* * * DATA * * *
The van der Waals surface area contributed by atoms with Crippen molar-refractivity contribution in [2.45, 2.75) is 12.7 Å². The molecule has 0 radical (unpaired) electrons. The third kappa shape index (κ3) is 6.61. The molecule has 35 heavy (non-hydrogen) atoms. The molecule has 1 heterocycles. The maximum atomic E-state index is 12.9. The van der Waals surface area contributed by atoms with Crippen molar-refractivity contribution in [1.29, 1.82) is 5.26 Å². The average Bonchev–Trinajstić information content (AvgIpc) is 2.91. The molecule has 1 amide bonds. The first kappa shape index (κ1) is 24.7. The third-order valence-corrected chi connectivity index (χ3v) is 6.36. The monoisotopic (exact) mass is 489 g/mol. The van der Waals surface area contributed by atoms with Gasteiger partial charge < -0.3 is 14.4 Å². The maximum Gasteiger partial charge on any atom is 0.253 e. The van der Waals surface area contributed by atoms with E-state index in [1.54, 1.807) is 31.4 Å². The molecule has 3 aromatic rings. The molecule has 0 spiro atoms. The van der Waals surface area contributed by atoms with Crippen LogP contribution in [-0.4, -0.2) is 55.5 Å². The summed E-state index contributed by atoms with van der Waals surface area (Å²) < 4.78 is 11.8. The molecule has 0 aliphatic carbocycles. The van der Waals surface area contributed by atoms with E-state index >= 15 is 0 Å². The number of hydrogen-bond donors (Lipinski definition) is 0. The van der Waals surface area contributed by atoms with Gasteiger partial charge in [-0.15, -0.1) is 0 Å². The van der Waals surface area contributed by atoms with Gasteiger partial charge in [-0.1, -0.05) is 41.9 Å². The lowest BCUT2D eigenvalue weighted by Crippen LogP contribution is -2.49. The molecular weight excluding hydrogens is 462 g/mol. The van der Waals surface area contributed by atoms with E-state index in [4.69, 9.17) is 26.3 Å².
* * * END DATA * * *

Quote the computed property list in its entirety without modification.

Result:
The van der Waals surface area contributed by atoms with Crippen molar-refractivity contribution in [2.45, 2.75) is 12.7 Å². The molecule has 0 radical (unpaired) electrons. The third kappa shape index (κ3) is 6.61. The molecule has 35 heavy (non-hydrogen) atoms. The molecule has 1 heterocycles. The maximum atomic E-state index is 12.9. The van der Waals surface area contributed by atoms with Crippen molar-refractivity contribution in [1.29, 1.82) is 5.26 Å². The average Bonchev–Trinajstić information content (AvgIpc) is 2.91. The molecule has 1 amide bonds. The first kappa shape index (κ1) is 24.7. The third-order valence-corrected chi connectivity index (χ3v) is 6.36. The monoisotopic (exact) mass is 489 g/mol. The van der Waals surface area contributed by atoms with Gasteiger partial charge < -0.3 is 14.4 Å². The maximum Gasteiger partial charge on any atom is 0.253 e. The van der Waals surface area contributed by atoms with E-state index in [1.54, 1.807) is 31.4 Å². The molecule has 3 aromatic rings. The molecule has 0 spiro atoms. The van der Waals surface area contributed by atoms with Crippen LogP contribution in [-0.4, -0.2) is 55.5 Å². The summed E-state index contributed by atoms with van der Waals surface area (Å²) < 4.78 is 11.8. The molecule has 0 aliphatic carbocycles. The van der Waals surface area contributed by atoms with E-state index >= 15 is 0 Å². The number of hydrogen-bond donors (Lipinski definition) is 0. The van der Waals surface area contributed by atoms with Gasteiger partial charge in [-0.15, -0.1) is 0 Å². The van der Waals surface area contributed by atoms with Gasteiger partial charge in [-0.1, -0.05) is 41.9 Å². The lowest BCUT2D eigenvalue weighted by Crippen LogP contribution is -2.49. The molecular weight excluding hydrogens is 462 g/mol. The van der Waals surface area contributed by atoms with E-state index in [4.69, 9.17) is 26.3 Å².